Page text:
Blue Shark

Scientific name: Prionace glauca
Mi’kmaq name:

The blue shark (Prionace glauca) is long and slender with distinctive blue coloration on dorsal and lateral surfaces. They are widespread and highly migratory with some evidence of movement between hemispheres although most tagging studies suggest that blue sharks are largely separated by hemispheres. The North Atlantic and North Pacific populations are considered as two designatable units because they are geographically isolated by the continental landmass of North America: there is no evidence of movement between ocean basins. The population structure is not well defined from a genetic point of view. In French this species is known as requin bleu.
Blue sharks are found worldwide in temperate and tropical oceans, most often in the offshore surface waters. In Atlantic Canada they are regularly found in almost all waters with a peak occurrence in the late summer and fall. Similarly, blue sharks are widespread throughout Canada’s Pacific waters with peak occurrences in the late summer and fall. Studies in both Atlantic and Pacific waters indicate large scale latitudinal movements and segregation of the population by sex and size.
Blue sharks are most commonly encountered offshore between the surface and 350 m. Water temperature appears to influence their depth and latitudinal distributions as well as size and sex distributions. Canada’s waters (Atlantic and Pacific) provide habitat for primarily subadult (immature) individuals although adult (mature) specimens are occasionally encountered. Loss of habitat is not considered a threat for this species.
Blue sharks have a 9-12 month gestation period and females produce litters approximately every two years. The average litter size is between 25-50 pups and is positively correlated with female length. Maturity is reached between ages 4-6 and maximum age is between 16-20 years. Their generation time is about 8.1 years. Blue sharks are opportunistic feeders and are reported to eat a wide variety of prey including bony fishes, squids, birds and marine mammal carrion. Adult blue sharks have no known predators; however, subadults and juveniles are taken by both shortfin makos and white sharks as well as by sea lions. Blue sharks are the most heavily fished species of sharks in the world and fishing is the single largest source of adult mortality.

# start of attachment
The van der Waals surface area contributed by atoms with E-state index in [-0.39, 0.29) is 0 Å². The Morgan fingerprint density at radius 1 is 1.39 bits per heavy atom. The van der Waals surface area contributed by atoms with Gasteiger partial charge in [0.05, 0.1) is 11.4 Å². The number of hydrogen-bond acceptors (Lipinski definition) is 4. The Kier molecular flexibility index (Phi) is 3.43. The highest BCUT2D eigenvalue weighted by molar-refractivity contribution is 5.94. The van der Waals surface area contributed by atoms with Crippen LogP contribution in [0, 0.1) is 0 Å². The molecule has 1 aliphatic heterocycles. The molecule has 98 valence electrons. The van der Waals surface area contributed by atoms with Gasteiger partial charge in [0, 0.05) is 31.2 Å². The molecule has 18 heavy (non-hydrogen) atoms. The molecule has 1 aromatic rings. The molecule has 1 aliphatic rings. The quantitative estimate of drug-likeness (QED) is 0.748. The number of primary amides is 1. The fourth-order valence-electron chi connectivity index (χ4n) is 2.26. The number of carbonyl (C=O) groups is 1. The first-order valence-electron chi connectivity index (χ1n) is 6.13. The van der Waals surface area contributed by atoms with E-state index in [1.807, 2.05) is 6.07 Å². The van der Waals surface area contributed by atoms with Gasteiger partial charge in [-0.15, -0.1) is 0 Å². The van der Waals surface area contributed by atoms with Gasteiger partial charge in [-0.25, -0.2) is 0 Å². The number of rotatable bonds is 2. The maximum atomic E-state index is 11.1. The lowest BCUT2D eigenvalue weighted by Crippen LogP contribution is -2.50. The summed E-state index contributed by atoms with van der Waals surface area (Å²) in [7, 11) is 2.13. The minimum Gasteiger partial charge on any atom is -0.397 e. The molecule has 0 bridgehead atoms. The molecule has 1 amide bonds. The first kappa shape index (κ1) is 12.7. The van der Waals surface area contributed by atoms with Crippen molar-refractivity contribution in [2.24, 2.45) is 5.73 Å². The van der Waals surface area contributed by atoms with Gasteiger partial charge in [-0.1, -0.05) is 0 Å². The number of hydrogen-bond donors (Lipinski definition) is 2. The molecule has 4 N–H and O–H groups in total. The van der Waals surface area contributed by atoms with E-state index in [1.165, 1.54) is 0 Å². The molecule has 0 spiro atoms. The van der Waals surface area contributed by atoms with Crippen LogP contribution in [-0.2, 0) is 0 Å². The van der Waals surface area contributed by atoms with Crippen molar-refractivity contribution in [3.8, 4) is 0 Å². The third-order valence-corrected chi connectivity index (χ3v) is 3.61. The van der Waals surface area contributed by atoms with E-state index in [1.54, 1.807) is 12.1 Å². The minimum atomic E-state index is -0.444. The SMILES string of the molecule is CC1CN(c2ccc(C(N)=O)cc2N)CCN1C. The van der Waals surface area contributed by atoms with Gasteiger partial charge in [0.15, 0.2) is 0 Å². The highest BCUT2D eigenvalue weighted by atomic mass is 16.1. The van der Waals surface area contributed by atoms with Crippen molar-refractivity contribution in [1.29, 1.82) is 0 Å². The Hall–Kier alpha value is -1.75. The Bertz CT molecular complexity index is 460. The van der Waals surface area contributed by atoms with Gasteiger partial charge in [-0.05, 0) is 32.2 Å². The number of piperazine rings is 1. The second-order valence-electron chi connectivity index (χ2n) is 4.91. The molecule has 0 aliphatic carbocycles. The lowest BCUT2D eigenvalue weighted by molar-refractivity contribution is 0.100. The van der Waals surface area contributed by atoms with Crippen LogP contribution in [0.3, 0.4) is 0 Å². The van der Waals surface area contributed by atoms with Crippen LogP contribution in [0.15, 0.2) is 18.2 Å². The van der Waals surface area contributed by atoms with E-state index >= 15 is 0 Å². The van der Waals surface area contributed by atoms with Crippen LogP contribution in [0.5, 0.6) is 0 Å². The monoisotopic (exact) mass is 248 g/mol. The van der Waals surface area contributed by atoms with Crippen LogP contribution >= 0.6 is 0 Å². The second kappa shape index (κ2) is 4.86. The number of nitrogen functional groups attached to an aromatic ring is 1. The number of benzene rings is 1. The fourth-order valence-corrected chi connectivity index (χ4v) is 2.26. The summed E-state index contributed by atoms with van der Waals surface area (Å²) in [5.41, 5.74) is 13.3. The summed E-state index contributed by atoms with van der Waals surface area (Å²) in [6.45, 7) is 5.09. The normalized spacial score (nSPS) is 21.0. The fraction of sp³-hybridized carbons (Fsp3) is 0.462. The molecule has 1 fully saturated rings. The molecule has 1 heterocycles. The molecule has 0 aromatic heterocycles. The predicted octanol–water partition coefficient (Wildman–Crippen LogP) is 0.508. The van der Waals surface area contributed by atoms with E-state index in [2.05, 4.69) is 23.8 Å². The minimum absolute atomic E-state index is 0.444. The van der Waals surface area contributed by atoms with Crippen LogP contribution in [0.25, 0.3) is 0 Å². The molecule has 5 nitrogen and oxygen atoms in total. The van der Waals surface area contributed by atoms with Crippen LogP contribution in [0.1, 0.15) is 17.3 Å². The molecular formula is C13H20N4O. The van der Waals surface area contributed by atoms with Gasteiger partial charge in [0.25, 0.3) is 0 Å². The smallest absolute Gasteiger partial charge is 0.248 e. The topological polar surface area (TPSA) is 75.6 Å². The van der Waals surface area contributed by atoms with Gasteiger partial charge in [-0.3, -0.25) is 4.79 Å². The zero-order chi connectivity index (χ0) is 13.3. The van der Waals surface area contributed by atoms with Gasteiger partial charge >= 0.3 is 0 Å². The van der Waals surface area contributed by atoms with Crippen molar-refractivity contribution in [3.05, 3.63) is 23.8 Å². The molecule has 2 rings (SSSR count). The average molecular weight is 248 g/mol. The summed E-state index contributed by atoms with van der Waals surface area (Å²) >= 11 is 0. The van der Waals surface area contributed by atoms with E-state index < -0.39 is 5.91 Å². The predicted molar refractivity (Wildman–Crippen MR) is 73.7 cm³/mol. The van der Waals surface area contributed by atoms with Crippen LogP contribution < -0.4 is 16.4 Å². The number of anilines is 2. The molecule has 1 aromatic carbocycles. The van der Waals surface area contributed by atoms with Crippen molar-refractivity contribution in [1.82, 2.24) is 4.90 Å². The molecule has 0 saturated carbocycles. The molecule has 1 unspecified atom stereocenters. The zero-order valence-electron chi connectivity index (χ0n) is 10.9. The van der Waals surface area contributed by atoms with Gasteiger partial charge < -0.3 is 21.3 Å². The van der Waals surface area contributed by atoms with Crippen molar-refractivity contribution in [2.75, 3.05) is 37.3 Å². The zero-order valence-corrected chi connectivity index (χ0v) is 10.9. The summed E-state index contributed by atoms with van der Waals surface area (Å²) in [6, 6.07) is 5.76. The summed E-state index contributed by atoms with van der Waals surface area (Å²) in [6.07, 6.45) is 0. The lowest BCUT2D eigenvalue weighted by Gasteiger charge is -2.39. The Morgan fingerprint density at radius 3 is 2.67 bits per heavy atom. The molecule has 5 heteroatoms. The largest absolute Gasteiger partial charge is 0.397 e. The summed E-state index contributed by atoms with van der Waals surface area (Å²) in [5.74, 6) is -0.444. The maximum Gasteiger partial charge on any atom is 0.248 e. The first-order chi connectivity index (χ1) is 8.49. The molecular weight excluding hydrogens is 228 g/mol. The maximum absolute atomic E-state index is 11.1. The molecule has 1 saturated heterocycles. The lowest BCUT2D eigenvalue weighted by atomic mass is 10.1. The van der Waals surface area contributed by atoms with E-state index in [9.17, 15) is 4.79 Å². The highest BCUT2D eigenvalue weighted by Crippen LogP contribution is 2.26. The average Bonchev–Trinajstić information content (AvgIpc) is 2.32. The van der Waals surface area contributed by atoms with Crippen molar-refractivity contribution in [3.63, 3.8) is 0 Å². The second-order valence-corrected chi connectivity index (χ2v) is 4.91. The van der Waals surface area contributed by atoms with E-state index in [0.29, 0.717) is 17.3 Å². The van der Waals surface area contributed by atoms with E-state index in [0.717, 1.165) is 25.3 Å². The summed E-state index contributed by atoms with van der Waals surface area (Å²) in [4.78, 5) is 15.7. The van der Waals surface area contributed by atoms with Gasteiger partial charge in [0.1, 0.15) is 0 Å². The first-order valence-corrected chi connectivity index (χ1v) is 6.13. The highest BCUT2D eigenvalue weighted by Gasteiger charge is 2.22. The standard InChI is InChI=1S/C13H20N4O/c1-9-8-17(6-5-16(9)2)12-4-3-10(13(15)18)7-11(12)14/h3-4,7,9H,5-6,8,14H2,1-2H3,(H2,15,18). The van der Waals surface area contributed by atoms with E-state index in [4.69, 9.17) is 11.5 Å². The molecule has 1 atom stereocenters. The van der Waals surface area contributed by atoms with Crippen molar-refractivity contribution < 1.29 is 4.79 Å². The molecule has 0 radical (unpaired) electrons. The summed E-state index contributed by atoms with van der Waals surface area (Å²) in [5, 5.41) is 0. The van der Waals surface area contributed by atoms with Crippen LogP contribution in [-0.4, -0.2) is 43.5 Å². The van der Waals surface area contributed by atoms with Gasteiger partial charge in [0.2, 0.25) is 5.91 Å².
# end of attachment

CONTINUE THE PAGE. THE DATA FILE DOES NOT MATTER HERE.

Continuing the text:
Population sizes and trends
Population size and trends of blue sharks in Canada reflect what is happening to populations existing at the scale of hemispheric ocean basins. In Atlantic Canada, on average approximately 600 t of blue shark have recently been killed per year, which is estimated to represent a small fraction of the fishing removals in the North Atlantic. North Atlantic-wide trend assessments are constrained by limited data. Population assessments by an international commission suggest the population is not depleted but the estimates are considered preliminary and extremely uncertain. Two analyses of abundance trends covering large geographical areas indicate either no decline since 1971 or a decline of 60% since 1986. Abundance indices based on catch rates in or near Canadian waters show varying decline rates between near 0 and 53% since the mid-1990s. Biological data indicate a decline in the mean lengths of commercially caught blue sharks in both the Canadian and Japanese fisheries in the northwest Atlantic since 1986.
There are no studies of blue shark trends or abundance in Pacific waters. Canadian fishing vessels occasionally catch blue sharks as bycatch at a level of 20-40 t/yr. The low level of bycatch reflects the methods of fishing rather than the abundance of blue sharks.
Fishing mortality is the single largest threat to blue shark populations worldwide. Pelagic fisheries regularly catch blue sharks as bycatch. In Canada’s Atlantic waters approximately one third of the biomass of animals caught in the Canadian pelagic fishery (tunas and swordfish) is blue shark, but removals in Canada are probably 1% or less of total North Atlantic removals. A review of published catch rates in the North Atlantic indicates a range of 5.1-40 blue sharks per 1 000 hooks. Overall fishing effort for pelagic species in the North Atlantic has increased substantially since the mid-1950s implying an increase in catch of blue sharks. Fishing mortality of blue sharks in Canada’s Pacific waters accounts for possibly 0.1% of the fishing mortality in the entire North Pacific.
Special significance of the species
This species is one of the most abundant, widespread, fecund, and fast growing shark species worldwide and likely is a significant component of tropical and temperate open ocean ecosystems worldwide. Blue shark has very low value in the marketplace and is often discarded when caught as bycatch. The meat is rarely marketable due to the rapid breakdown of urea in the muscle tissue into ammonia immediately following death thereby tainting the meat. The fins are of low value but may contribute an estimated 50-70% of the international fin market traded through Hong Kong.
Courtesy of Species at Risk Public Registry, Government of Canada
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